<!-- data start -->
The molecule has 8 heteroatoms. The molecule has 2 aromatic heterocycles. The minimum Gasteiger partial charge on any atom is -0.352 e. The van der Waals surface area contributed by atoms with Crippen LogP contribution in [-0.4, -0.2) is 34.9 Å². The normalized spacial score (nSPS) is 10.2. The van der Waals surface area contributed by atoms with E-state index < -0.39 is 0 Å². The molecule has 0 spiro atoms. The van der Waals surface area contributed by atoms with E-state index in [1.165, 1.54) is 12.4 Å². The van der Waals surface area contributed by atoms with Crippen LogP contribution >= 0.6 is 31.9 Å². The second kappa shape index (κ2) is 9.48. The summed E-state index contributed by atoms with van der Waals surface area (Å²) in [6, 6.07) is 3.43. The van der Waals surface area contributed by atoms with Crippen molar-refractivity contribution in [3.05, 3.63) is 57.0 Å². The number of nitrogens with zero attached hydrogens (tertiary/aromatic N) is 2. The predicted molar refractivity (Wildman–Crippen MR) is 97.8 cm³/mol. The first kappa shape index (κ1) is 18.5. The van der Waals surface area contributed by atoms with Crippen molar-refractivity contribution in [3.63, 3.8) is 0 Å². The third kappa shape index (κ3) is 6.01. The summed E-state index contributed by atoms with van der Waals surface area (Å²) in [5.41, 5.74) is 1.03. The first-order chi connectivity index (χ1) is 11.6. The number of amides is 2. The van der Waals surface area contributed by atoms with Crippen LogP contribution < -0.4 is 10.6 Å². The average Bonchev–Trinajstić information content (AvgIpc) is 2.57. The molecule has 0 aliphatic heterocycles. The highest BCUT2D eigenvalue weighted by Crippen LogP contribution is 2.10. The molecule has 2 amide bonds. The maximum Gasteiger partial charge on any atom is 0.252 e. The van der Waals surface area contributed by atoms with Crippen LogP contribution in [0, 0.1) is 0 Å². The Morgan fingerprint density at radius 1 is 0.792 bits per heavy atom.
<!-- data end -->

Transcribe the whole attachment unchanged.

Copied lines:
The molecule has 8 heteroatoms. The molecule has 2 aromatic heterocycles. The minimum Gasteiger partial charge on any atom is -0.352 e. The van der Waals surface area contributed by atoms with Crippen LogP contribution in [-0.4, -0.2) is 34.9 Å². The normalized spacial score (nSPS) is 10.2. The van der Waals surface area contributed by atoms with E-state index < -0.39 is 0 Å². The molecule has 0 spiro atoms. The van der Waals surface area contributed by atoms with E-state index in [1.165, 1.54) is 12.4 Å². The van der Waals surface area contributed by atoms with Crippen LogP contribution >= 0.6 is 31.9 Å². The second kappa shape index (κ2) is 9.48. The summed E-state index contributed by atoms with van der Waals surface area (Å²) in [6, 6.07) is 3.43. The van der Waals surface area contributed by atoms with Crippen molar-refractivity contribution in [3.05, 3.63) is 57.0 Å². The number of nitrogens with zero attached hydrogens (tertiary/aromatic N) is 2. The predicted molar refractivity (Wildman–Crippen MR) is 97.8 cm³/mol. The first kappa shape index (κ1) is 18.5. The van der Waals surface area contributed by atoms with Crippen molar-refractivity contribution in [3.63, 3.8) is 0 Å². The third kappa shape index (κ3) is 6.01. The summed E-state index contributed by atoms with van der Waals surface area (Å²) in [5.41, 5.74) is 1.03. The first-order chi connectivity index (χ1) is 11.6. The number of amides is 2. The van der Waals surface area contributed by atoms with Crippen LogP contribution < -0.4 is 10.6 Å². The average Bonchev–Trinajstić information content (AvgIpc) is 2.57. The molecule has 0 aliphatic heterocycles. The highest BCUT2D eigenvalue weighted by Crippen LogP contribution is 2.10. The molecule has 2 amide bonds. The maximum Gasteiger partial charge on any atom is 0.252 e. The van der Waals surface area contributed by atoms with Crippen LogP contribution in [0, 0.1) is 0 Å². The Morgan fingerprint density at radius 1 is 0.792 bits per heavy atom.